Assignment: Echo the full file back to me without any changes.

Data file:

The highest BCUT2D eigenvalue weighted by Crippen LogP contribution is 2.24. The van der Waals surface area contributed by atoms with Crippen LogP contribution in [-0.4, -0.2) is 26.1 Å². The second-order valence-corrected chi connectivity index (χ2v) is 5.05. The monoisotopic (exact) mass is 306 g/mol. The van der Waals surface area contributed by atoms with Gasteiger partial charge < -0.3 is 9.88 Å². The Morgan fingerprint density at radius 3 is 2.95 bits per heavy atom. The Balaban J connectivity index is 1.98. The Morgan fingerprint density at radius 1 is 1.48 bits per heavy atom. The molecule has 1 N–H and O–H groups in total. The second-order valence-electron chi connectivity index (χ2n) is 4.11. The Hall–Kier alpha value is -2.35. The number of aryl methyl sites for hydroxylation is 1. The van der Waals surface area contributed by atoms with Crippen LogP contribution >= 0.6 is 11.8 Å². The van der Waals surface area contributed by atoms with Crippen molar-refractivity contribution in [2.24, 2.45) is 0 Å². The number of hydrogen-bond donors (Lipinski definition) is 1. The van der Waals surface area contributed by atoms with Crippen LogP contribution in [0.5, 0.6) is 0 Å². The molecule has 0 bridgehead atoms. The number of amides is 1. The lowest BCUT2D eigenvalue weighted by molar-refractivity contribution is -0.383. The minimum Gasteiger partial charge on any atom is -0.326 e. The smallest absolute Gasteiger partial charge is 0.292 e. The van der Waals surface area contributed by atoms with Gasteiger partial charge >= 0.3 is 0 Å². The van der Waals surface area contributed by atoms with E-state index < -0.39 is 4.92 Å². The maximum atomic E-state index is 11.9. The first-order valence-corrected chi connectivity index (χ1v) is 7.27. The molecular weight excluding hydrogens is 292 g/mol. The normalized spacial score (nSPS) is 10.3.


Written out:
The highest BCUT2D eigenvalue weighted by Crippen LogP contribution is 2.24. The van der Waals surface area contributed by atoms with Crippen LogP contribution in [-0.4, -0.2) is 26.1 Å². The second-order valence-corrected chi connectivity index (χ2v) is 5.05. The monoisotopic (exact) mass is 306 g/mol. The van der Waals surface area contributed by atoms with Gasteiger partial charge < -0.3 is 9.88 Å². The Morgan fingerprint density at radius 3 is 2.95 bits per heavy atom. The Balaban J connectivity index is 1.98. The Morgan fingerprint density at radius 1 is 1.48 bits per heavy atom. The molecule has 1 N–H and O–H groups in total. The second-order valence-electron chi connectivity index (χ2n) is 4.11. The Hall–Kier alpha value is -2.35. The number of aryl methyl sites for hydroxylation is 1. The van der Waals surface area contributed by atoms with Crippen LogP contribution >= 0.6 is 11.8 Å². The van der Waals surface area contributed by atoms with Crippen molar-refractivity contribution in [2.24, 2.45) is 0 Å². The number of hydrogen-bond donors (Lipinski definition) is 1. The van der Waals surface area contributed by atoms with Crippen LogP contribution in [0.5, 0.6) is 0 Å². The molecule has 0 bridgehead atoms. The number of amides is 1. The lowest BCUT2D eigenvalue weighted by molar-refractivity contribution is -0.383. The minimum Gasteiger partial charge on any atom is -0.326 e. The smallest absolute Gasteiger partial charge is 0.292 e. The van der Waals surface area contributed by atoms with Gasteiger partial charge >= 0.3 is 0 Å². The van der Waals surface area contributed by atoms with E-state index < -0.39 is 4.92 Å². The maximum atomic E-state index is 11.9. The first-order valence-corrected chi connectivity index (χ1v) is 7.27. The molecular weight excluding hydrogens is 292 g/mol. The normalized spacial score (nSPS) is 10.3.